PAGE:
properties of the ministry of the word

“O foolish Galatians, who bewitched you, before whose eyes Jesus Christ was publicly portrayed as crucified?”
(Galatians 3:1 LSB)

Here first, we are to observe the properties of the ministry of the word. The first, that it must be plain, perspicuous, and evident, as if the doctrine were pictured and painted out before the eyes of men. Therefore the Church of Rome deals wickedly in keeping the Scriptures in an unknown tongue. For this is to cover that from the people, which is to be painted before the eyes of their minds. Again, that kind of preaching is to be blamed in which there is used a mixed kind of variety of languages before the unlearned. For this is a sign to the unbelievers (1 Cor. 14:22). And in this kind of preaching we do not paint Christ, but we paint out our own selves. It is a by-word among us: "It was a very plain sermon." And I say again, the plainer, the better.

The second property of the ministry of the word is that it must be powerful and lively in operation, and as it were crucifying Christ within us, and causing us to feel the virtue of His passion. The word preached must pierce into the heart like a two-edged sword (Heb. 4:12). True prophecy judges men, discovers the things of the heart, and causes men to say: "The Lord is within you" (1 Cor. 14:25). The scepter of Christ whereby He smites the nations is in His mouth (Isa. 11:4), that is, in the ministry of the word (Jer. 15:19). And it is the same ministry which shakes heaven and earth (Hag. 2:5–6). By this it appears that to take a text, and to make a discourse upon something in the said text, showing much invention of wit and much reading and human learning, is not to preach Christ in a lively manner. It will be said: what then? I answer with Paul, "Who is sufficient" either for the speaking or doing of "these things?" Yet something may be shown. Know therefore that the effectual and powerful preaching of the word stands in three things. The first is true and proper interpretation of the Scripture, and that by itself. For Scripture is both the gloss and the text. The second is savory and wholesome doctrine, gathered out of the Scriptures truly expounded. The third is the application of the said doctrine, either to the information of the judgment or to the reformation of the life. This is the preaching that is of power. Let all the sons of the prophets think upon these things and study to be doers of them.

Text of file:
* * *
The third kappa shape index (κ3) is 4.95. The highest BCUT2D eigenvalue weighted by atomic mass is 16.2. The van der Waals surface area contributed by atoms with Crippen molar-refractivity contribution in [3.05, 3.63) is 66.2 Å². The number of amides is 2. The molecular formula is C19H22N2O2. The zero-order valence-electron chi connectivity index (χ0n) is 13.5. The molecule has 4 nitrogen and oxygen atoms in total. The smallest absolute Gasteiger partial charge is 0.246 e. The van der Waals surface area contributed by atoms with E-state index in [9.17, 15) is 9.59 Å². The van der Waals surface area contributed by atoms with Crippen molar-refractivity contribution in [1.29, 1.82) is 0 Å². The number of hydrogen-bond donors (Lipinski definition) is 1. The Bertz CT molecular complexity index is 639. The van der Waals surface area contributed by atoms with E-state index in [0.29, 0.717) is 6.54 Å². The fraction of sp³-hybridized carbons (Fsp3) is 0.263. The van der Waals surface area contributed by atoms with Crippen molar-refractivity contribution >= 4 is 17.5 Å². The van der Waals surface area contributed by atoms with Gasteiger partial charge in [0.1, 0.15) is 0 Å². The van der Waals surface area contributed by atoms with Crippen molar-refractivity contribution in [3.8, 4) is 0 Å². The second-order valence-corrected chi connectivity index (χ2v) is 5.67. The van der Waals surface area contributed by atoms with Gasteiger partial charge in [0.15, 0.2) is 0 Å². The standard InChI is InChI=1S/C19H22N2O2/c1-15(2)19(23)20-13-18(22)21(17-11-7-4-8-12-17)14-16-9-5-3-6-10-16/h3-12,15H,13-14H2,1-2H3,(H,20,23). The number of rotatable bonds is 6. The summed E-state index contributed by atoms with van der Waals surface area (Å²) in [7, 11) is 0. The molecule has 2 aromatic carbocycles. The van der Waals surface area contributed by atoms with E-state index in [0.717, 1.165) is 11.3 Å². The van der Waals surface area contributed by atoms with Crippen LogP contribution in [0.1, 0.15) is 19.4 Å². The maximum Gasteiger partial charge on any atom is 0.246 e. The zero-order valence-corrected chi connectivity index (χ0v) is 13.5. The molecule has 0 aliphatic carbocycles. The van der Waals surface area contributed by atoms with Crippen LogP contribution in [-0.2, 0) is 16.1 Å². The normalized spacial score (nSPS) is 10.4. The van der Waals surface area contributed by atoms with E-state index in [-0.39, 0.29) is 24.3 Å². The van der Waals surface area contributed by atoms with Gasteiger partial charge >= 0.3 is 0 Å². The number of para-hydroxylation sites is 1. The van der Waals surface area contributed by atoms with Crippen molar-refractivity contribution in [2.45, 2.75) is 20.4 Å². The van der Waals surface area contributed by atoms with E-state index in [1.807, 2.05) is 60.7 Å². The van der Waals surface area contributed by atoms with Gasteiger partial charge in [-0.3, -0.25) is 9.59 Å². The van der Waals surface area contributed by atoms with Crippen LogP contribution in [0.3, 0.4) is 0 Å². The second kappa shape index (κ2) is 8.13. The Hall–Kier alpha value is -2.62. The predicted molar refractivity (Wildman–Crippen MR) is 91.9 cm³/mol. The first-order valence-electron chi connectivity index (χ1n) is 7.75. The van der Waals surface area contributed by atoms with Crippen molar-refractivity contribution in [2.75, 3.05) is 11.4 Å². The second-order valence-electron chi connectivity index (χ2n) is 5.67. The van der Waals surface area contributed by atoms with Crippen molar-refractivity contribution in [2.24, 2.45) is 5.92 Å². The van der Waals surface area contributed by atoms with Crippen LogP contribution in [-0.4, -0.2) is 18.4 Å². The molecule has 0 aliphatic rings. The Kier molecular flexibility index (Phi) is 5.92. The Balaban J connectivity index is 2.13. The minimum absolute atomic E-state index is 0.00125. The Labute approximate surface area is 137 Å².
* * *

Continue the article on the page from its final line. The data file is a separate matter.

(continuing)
—William Perkins, ‘Commentary on Galatians’


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